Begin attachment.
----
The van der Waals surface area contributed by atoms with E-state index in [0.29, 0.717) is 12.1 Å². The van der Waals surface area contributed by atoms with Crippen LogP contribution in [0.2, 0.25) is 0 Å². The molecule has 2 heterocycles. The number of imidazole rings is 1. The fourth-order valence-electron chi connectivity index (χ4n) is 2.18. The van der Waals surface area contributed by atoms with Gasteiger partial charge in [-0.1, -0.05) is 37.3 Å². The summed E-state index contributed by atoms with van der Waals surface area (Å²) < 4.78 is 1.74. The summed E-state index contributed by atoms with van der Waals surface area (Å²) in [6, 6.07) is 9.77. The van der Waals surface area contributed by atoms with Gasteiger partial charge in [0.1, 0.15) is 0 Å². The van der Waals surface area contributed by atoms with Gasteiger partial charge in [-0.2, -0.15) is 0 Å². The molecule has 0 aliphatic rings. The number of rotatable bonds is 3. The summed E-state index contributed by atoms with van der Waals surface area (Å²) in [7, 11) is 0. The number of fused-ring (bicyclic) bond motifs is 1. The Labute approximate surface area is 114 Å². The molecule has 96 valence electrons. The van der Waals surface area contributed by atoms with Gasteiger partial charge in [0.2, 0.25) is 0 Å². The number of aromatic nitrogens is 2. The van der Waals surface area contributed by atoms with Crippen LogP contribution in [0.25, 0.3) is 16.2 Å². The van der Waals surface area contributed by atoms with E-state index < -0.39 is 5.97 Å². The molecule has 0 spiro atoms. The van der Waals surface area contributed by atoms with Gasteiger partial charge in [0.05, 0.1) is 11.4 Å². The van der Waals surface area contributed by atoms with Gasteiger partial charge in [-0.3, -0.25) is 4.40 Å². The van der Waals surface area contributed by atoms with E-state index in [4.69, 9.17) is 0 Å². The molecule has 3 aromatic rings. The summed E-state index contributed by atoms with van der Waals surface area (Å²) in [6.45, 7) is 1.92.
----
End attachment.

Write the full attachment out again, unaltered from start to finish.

The van der Waals surface area contributed by atoms with E-state index in [0.29, 0.717) is 12.1 Å². The van der Waals surface area contributed by atoms with Crippen LogP contribution in [0.2, 0.25) is 0 Å². The molecule has 2 heterocycles. The number of imidazole rings is 1. The fourth-order valence-electron chi connectivity index (χ4n) is 2.18. The van der Waals surface area contributed by atoms with Gasteiger partial charge in [-0.1, -0.05) is 37.3 Å². The summed E-state index contributed by atoms with van der Waals surface area (Å²) < 4.78 is 1.74. The summed E-state index contributed by atoms with van der Waals surface area (Å²) in [6, 6.07) is 9.77. The van der Waals surface area contributed by atoms with Gasteiger partial charge in [0.1, 0.15) is 0 Å². The van der Waals surface area contributed by atoms with Gasteiger partial charge in [-0.2, -0.15) is 0 Å². The molecule has 0 aliphatic rings. The number of rotatable bonds is 3. The summed E-state index contributed by atoms with van der Waals surface area (Å²) in [7, 11) is 0. The number of fused-ring (bicyclic) bond motifs is 1. The Labute approximate surface area is 114 Å². The molecule has 96 valence electrons. The van der Waals surface area contributed by atoms with Gasteiger partial charge in [0.2, 0.25) is 0 Å². The number of aromatic nitrogens is 2. The van der Waals surface area contributed by atoms with Crippen LogP contribution in [0.25, 0.3) is 16.2 Å². The van der Waals surface area contributed by atoms with E-state index < -0.39 is 5.97 Å². The molecule has 0 spiro atoms. The van der Waals surface area contributed by atoms with Gasteiger partial charge in [0.05, 0.1) is 11.4 Å². The van der Waals surface area contributed by atoms with Gasteiger partial charge in [-0.3, -0.25) is 4.40 Å². The van der Waals surface area contributed by atoms with E-state index in [4.69, 9.17) is 0 Å². The molecule has 3 aromatic rings. The summed E-state index contributed by atoms with van der Waals surface area (Å²) in [6.45, 7) is 1.92.